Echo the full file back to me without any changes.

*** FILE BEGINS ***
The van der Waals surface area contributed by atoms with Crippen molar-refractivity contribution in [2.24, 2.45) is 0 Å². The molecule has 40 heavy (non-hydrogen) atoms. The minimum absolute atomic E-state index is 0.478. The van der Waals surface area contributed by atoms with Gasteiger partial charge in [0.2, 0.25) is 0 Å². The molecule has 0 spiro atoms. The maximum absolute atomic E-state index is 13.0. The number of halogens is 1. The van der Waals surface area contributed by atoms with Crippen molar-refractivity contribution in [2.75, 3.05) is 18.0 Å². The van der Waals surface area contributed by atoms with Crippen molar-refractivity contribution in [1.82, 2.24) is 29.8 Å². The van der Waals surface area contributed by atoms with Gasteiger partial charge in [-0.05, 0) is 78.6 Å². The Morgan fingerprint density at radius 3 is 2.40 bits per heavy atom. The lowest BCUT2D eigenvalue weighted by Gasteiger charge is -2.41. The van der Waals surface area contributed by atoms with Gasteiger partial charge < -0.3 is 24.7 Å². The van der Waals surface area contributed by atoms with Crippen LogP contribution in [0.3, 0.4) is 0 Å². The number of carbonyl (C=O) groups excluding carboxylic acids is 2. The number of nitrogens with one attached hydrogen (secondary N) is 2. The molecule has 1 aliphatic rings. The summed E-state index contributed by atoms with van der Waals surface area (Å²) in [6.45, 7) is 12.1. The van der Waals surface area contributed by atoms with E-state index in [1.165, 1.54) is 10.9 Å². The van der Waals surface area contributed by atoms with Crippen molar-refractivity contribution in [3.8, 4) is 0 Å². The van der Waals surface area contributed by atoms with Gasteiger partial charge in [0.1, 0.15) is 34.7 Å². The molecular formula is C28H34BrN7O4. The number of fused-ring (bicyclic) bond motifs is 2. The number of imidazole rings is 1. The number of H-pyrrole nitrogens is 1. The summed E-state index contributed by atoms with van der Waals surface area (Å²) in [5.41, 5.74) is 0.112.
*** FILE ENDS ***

The van der Waals surface area contributed by atoms with Crippen molar-refractivity contribution in [2.24, 2.45) is 0 Å². The molecule has 40 heavy (non-hydrogen) atoms. The minimum absolute atomic E-state index is 0.478. The van der Waals surface area contributed by atoms with Gasteiger partial charge in [0.2, 0.25) is 0 Å². The molecule has 0 spiro atoms. The maximum absolute atomic E-state index is 13.0. The number of halogens is 1. The van der Waals surface area contributed by atoms with Crippen molar-refractivity contribution in [2.75, 3.05) is 18.0 Å². The van der Waals surface area contributed by atoms with Crippen molar-refractivity contribution in [1.82, 2.24) is 29.8 Å². The van der Waals surface area contributed by atoms with Gasteiger partial charge in [-0.05, 0) is 78.6 Å². The Morgan fingerprint density at radius 3 is 2.40 bits per heavy atom. The lowest BCUT2D eigenvalue weighted by Gasteiger charge is -2.41. The van der Waals surface area contributed by atoms with Gasteiger partial charge < -0.3 is 24.7 Å². The van der Waals surface area contributed by atoms with Crippen LogP contribution in [0.3, 0.4) is 0 Å². The number of carbonyl (C=O) groups excluding carboxylic acids is 2. The number of nitrogens with one attached hydrogen (secondary N) is 2. The molecule has 1 aliphatic rings. The summed E-state index contributed by atoms with van der Waals surface area (Å²) in [6.45, 7) is 12.1. The van der Waals surface area contributed by atoms with E-state index in [1.165, 1.54) is 10.9 Å². The van der Waals surface area contributed by atoms with Crippen molar-refractivity contribution in [3.8, 4) is 0 Å². The van der Waals surface area contributed by atoms with Gasteiger partial charge in [0.1, 0.15) is 34.7 Å². The molecular formula is C28H34BrN7O4. The number of fused-ring (bicyclic) bond motifs is 2. The number of imidazole rings is 1. The number of H-pyrrole nitrogens is 1. The summed E-state index contributed by atoms with van der Waals surface area (Å²) in [5.41, 5.74) is 0.112.